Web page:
Novelist of National Book Award nominated, New York Times-bestselling The Vanishing Half, and National Book Foundation 2016 5 Under 35 Honoree
About Brit Bennett
When Brit Bennett’s debut novel The Mothers was published in the fall of 2016, critics and readers were immediately dazzled by this exciting new voice in literary fiction. Bennett was named a 5 Under 35 honoree by the National Book Foundation and the book was longlisted for the NBCC John Leonard First Novel Prize and the PEN/Robert W. Bingham Prize for Debut Fiction.
The Mothers is a surprising story about young love and the things that ultimately haunt us most. Set within a contemporary Black community in Southern California, Brit Bennett’s first novel is an emotionally perceptive story about ambition, community, and love.
In the New York Times #1 bestseller and Good Morning America June Book Club pick, The Vanishing Half, Bennett returns the readers to California for another emotionally perceptive story. This engrossing page-turner, longlisted for both the 2021 Andrew Carnegie Medals for Excellence in Fiction and the 2020 National Book Award for Fiction, explores the lasting influence of the past as it shapes a person’s decisions, desires, and expectations. In her talks and her work, she examines the role writing plays in documenting racial injustice and contemporary Black experience.
Before publishing her novel, Brit Bennett had already built an impressive platform as a social commentator. Her essay in Jezebel, following the Ferguson riots, was shared over a million times. Since then she has been invited to write several Op-Eds in the New York Times, and appeared on NPR’s The Brian Lehrer show. Her work has also been featured in The New Yorker, The New York Times Magazine, and The Paris Review.
While an undergraduate at Stanford, she won the Bocock/ Guerard and Robert M. Golden Thesis prizes for her fiction. Earning her MFA at University of Michigan, she won a Hopwood Award in Graduate Short Fiction as well as the 2014 Hurston/ Wright Award in College Writing.
Becoming A Writer—More Than a Pipe Dream
In a recent interview with Fusion Brit Bennett said: “I knew I wanted to be a writer, but it was always a pipe dream. To me, it was as bizarre as wanting to be a rock star.” Like many writers, Brit Bennett began putting pen to paper during her formative teenage years. But while most peoples’ attempts never make it past the friend & family audience, Bennett’s pages stayed with her throughout college and grad school, and emerged into her riveting debut, The Mothers. In this lecture, Bennett recalls how she started writing at 17 and what it took to stay with her characters over so many years. An MFA grad from the University of Michigan, Bennett shares valuable insights and tips for young writers.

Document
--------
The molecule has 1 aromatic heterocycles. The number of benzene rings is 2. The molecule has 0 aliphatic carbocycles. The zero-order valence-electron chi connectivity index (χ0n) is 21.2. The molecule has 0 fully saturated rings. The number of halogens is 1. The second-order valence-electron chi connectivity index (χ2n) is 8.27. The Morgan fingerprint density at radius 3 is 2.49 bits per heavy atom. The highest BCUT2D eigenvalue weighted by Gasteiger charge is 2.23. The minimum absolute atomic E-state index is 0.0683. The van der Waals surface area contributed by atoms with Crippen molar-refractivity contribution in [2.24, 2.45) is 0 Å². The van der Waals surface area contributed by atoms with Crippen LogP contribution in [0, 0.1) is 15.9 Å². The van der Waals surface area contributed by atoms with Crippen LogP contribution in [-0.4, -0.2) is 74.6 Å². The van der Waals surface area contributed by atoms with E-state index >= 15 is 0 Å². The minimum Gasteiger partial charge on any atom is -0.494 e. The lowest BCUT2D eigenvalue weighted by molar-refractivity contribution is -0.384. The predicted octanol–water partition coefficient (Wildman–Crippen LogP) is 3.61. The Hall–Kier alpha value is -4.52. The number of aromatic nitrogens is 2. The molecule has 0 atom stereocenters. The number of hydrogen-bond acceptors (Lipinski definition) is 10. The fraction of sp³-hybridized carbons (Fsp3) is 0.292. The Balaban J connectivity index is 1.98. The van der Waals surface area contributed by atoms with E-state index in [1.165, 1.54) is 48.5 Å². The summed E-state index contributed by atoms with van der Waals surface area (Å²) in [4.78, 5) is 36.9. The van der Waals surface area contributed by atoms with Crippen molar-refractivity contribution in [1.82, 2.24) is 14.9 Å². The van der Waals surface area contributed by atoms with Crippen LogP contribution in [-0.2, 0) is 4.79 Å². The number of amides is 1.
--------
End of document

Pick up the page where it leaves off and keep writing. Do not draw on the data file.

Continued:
Exploring Broader Themes in Social Commentary
The sense of urgency that defines and carries Brit Bennett’s debut novel, The Mothers, is nothing that would surprise anyone already familiar with Bennett’s personal essays and astute social commentary. In the wake of the non-indictment in Ferguson and the non-indictment in the Eric Garner case, Bennett wrote an essay for Jezebel that racked up 1.6 million views and triggered important discussions. Bennett reflects on the challenges and rewards of writing commentary and personal essays in the age of comment sections and immediate feedback.
Praise for Brit Bennett
She was fabulous. We had all good feedback from the audience. They very much enjoyed the conversational style of the event.— Fayetteville Public Library— Loyola University Maryland
Praise for The Vanishing Half